Delhi gang rape trial to take three more months: Lawyers

Trial of the five men charged with gang-raping a 23-year-old woman in a moving bus here Dec 16 will take another three months to conclude, say advocates.

Dayan Krishnan, the special public prosecutor in the case, told IANS that "in another three months, the trial will be complete".

The court was to hear the case daily, but after the judge's father died, the trial has been in hold since Feb 13. It will resume Feb 18 (Monday), Krishnan said.

The trial, continuing since Feb 5 in a fast track court in Saket in south Delhi, is not being reported as Additional Sessions Judge Yogesh Khanna has restrained the media from reporting the daily hearings.

V.K. Anand, the lawyer who represents main accused Ram Singh and his brother Mukesh in the court, also said the trial would continue for another three to four months.

"There are so many witnesses that it will certainly take another three to four months to complete the proceedings. Now the court is recording the statements of witnesses, then cross-examinations will begin, followed by final arguments. The procedure probably will be complete in May-end," Anand told IANS.

A.P. Singh, who represents three other accused, Pawan Gupta, Vinay Sharma and Akshay Thakur, also said the judgment would come in two-three months' time.

"There are 80 witnesses in the case. The trial will take another two to three months," Singh told IANS.

The young woman, a physiotherapist trainee, was tortured and gang-raped by five men and a juvenile in a moving bus Dec 16. She and her male friend were then thrown off on the road -- bloodied and without clothes.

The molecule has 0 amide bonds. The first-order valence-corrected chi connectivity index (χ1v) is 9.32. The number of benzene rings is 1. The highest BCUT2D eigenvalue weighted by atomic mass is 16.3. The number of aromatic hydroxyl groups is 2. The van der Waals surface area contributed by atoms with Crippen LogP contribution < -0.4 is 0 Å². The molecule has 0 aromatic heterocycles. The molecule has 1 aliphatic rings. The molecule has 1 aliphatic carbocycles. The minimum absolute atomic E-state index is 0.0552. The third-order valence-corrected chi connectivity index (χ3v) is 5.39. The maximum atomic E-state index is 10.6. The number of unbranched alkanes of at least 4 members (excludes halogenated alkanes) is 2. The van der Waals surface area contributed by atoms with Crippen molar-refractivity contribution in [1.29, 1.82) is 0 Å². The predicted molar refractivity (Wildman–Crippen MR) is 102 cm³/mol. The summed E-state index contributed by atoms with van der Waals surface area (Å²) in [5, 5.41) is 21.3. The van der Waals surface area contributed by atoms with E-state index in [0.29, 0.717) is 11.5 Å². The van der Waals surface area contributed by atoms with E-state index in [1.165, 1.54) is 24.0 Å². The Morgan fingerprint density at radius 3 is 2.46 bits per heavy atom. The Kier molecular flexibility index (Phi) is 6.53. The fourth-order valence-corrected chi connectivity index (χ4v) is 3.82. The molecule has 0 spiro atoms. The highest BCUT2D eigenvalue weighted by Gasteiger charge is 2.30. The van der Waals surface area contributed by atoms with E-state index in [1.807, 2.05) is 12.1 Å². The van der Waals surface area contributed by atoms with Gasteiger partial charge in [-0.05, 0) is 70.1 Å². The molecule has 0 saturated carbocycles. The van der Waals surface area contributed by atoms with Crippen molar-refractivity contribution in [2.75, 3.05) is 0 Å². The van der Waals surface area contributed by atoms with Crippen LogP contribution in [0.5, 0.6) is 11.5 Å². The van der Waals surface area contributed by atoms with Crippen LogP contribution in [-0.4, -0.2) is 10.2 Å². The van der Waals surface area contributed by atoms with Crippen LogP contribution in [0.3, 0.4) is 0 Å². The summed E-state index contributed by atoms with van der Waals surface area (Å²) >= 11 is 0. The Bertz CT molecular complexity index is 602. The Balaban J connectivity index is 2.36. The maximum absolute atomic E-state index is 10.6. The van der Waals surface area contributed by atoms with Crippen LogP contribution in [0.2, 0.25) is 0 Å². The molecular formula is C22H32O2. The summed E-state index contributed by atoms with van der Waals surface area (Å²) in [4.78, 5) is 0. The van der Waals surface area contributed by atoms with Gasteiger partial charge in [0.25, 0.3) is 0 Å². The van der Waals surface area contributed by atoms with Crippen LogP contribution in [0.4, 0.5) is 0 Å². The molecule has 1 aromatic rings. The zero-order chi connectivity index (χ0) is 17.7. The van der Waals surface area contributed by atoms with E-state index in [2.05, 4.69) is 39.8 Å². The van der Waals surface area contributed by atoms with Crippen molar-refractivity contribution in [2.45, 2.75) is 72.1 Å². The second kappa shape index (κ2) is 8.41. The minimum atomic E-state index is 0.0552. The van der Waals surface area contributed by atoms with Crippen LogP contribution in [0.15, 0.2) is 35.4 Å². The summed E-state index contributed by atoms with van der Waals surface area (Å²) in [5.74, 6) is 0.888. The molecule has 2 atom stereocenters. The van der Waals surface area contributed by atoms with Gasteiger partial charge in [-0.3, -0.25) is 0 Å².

The woman died in a Singapore hospital 13 days later. Her brutal attack sparked spontaneous protests in the country, forcing the government to take several steps, including setting up the fast track court Dec 19 to try the five accused. The sixth, a minor, will be tried by the Juvenile Justice Board.

The police framed charges against the five Feb 2.

Delhi Police have made 80 witnesses in the case including the woman's friend, doctors of Safdarjang Hospital here and Mount Elizabeth Hospital in Singapore and the magistrate who recorded the victim's statement.

The deposition of 80 witnesses was a time-consuming process, A.P. Singh said.

"Till now, 10 witnesses have recorded their statements before the court. Seventy more witnessses have to depose and it will take time. Out of the 10 witnesses (who have recorded their statements), eight have been cross-examined and two are still left," counsel told IANS.

He said police have also booked the five accused under 13 counts under the Indian Penal Code, including murder, rape, attempt to murder and criminal conspiracy. The accused have pleaded not guilty and sought trial.

"All the five are not guilty of rape, murder and other offences, but police have painted all with the same brush," counsel said.

He also said he was "doubtful of a fair trial".

"We want an impartial trial. But there is political and public pressure on the court. In such a scenario, how can we expect a fair trial?" he told IANS.

Like A.P. Singh, Anand too said the case against his client was "very weak" and "if given fair trial, all the accused will be acquitted".

Attorneys refused to give more details about the case since the judge had on Jan 7 ordered in-camera trial and restrained the media from reporting any news related to it without its permission.

Journalists are also not allowed to attend the daily proceedings of the case and even defence counsel have been told not to brief or discuss the case with reporters. They have been warned that contempt of court proceedings will be initiated against them if they do so.

While the trial in this gang-rape case may take time, a trial court in Punjab in January, hearing a rape case, gave a quick ruling. It convicted and sentenced a rapist to 10 years in jail in just nine days after the charge-sheet was filed.

Also, in Bihar's Rohtas district, a sessions court in 2006 pronounced its judgment in a rape case in two days, setting the record for the fastest judicial proceeding ever conducted in India.

But both the defence lawyers in the Delhi gang-rape case, however, said in the previous two cases, the accused had pleaded guilty.

In such a situation, the court does not require witnesses.

"Whereas in our case, all the accused have pleaded not guilty. So the trial will take its time," A.P. Singh said.

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